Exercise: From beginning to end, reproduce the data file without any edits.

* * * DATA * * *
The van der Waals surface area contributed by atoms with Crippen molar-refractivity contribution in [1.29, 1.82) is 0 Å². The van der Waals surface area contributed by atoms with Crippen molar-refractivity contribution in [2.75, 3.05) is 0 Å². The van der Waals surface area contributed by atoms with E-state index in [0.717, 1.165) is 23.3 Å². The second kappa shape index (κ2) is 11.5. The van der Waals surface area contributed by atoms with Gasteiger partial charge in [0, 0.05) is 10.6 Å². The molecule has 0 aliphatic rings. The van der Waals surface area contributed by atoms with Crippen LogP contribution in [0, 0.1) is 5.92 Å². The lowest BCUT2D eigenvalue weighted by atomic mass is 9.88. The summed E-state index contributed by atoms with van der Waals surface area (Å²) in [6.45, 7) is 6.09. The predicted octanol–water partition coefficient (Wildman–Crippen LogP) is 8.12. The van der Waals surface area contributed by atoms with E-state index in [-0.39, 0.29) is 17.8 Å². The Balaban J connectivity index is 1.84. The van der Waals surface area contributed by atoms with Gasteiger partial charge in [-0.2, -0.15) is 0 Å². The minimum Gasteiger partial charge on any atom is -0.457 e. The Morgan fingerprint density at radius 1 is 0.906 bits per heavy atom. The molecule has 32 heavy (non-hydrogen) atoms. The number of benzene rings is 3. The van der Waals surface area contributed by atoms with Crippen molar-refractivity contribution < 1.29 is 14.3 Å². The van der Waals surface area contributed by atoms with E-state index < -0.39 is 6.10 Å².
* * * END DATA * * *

The van der Waals surface area contributed by atoms with Crippen molar-refractivity contribution in [1.29, 1.82) is 0 Å². The van der Waals surface area contributed by atoms with Crippen molar-refractivity contribution in [2.75, 3.05) is 0 Å². The van der Waals surface area contributed by atoms with E-state index in [0.717, 1.165) is 23.3 Å². The second kappa shape index (κ2) is 11.5. The van der Waals surface area contributed by atoms with Gasteiger partial charge in [0, 0.05) is 10.6 Å². The molecule has 0 aliphatic rings. The van der Waals surface area contributed by atoms with Crippen LogP contribution in [0, 0.1) is 5.92 Å². The lowest BCUT2D eigenvalue weighted by atomic mass is 9.88. The summed E-state index contributed by atoms with van der Waals surface area (Å²) in [6.45, 7) is 6.09. The predicted octanol–water partition coefficient (Wildman–Crippen LogP) is 8.12. The van der Waals surface area contributed by atoms with E-state index in [-0.39, 0.29) is 17.8 Å². The Balaban J connectivity index is 1.84. The van der Waals surface area contributed by atoms with Gasteiger partial charge in [-0.2, -0.15) is 0 Å². The minimum Gasteiger partial charge on any atom is -0.457 e. The Morgan fingerprint density at radius 1 is 0.906 bits per heavy atom. The molecule has 32 heavy (non-hydrogen) atoms. The number of benzene rings is 3. The van der Waals surface area contributed by atoms with Crippen molar-refractivity contribution < 1.29 is 14.3 Å². The van der Waals surface area contributed by atoms with E-state index < -0.39 is 6.10 Å².